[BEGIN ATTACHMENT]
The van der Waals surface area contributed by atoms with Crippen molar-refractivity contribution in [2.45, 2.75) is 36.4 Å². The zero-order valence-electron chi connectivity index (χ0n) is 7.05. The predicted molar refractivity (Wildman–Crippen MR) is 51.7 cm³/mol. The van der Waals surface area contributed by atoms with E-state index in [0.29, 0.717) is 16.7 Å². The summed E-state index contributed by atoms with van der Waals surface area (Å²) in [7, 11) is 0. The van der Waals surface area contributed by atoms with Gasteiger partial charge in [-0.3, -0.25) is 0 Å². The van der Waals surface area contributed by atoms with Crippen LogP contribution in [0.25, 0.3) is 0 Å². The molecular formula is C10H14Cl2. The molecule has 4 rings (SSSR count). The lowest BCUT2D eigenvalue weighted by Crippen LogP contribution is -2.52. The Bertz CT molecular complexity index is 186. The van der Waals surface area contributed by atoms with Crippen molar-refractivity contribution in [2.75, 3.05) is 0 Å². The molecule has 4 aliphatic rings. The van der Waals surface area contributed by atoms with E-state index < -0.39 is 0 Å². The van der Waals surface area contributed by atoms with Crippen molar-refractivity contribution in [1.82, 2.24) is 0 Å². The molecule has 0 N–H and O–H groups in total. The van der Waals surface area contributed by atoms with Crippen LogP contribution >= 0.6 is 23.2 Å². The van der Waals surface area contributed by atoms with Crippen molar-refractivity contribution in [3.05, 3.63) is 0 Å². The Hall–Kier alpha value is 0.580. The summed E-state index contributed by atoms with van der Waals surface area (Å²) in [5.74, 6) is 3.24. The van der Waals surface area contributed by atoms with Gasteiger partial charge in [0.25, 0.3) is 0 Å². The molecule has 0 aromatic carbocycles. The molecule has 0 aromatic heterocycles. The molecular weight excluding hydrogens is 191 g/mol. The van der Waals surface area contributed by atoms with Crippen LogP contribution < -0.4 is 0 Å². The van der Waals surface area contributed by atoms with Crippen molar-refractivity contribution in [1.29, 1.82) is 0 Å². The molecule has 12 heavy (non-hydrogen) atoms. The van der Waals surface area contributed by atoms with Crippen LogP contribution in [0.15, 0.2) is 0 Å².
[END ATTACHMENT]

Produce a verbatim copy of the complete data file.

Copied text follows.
The van der Waals surface area contributed by atoms with Crippen molar-refractivity contribution in [2.45, 2.75) is 36.4 Å². The zero-order valence-electron chi connectivity index (χ0n) is 7.05. The predicted molar refractivity (Wildman–Crippen MR) is 51.7 cm³/mol. The van der Waals surface area contributed by atoms with E-state index in [0.29, 0.717) is 16.7 Å². The summed E-state index contributed by atoms with van der Waals surface area (Å²) in [7, 11) is 0. The van der Waals surface area contributed by atoms with Gasteiger partial charge in [-0.3, -0.25) is 0 Å². The van der Waals surface area contributed by atoms with Crippen LogP contribution in [0.25, 0.3) is 0 Å². The molecular formula is C10H14Cl2. The molecule has 4 rings (SSSR count). The lowest BCUT2D eigenvalue weighted by Crippen LogP contribution is -2.52. The Bertz CT molecular complexity index is 186. The van der Waals surface area contributed by atoms with Crippen molar-refractivity contribution in [2.75, 3.05) is 0 Å². The molecule has 4 aliphatic rings. The van der Waals surface area contributed by atoms with E-state index < -0.39 is 0 Å². The van der Waals surface area contributed by atoms with Crippen molar-refractivity contribution in [1.82, 2.24) is 0 Å². The molecule has 0 N–H and O–H groups in total. The van der Waals surface area contributed by atoms with Crippen LogP contribution >= 0.6 is 23.2 Å². The van der Waals surface area contributed by atoms with Crippen molar-refractivity contribution in [3.05, 3.63) is 0 Å². The Hall–Kier alpha value is 0.580. The summed E-state index contributed by atoms with van der Waals surface area (Å²) in [5.74, 6) is 3.24. The van der Waals surface area contributed by atoms with Gasteiger partial charge in [0.25, 0.3) is 0 Å². The molecule has 0 aromatic carbocycles. The molecule has 0 aromatic heterocycles. The molecular weight excluding hydrogens is 191 g/mol. The van der Waals surface area contributed by atoms with Crippen LogP contribution < -0.4 is 0 Å². The van der Waals surface area contributed by atoms with Crippen molar-refractivity contribution in [1.29, 1.82) is 0 Å². The molecule has 12 heavy (non-hydrogen) atoms. The van der Waals surface area contributed by atoms with Crippen LogP contribution in [0.15, 0.2) is 0 Å².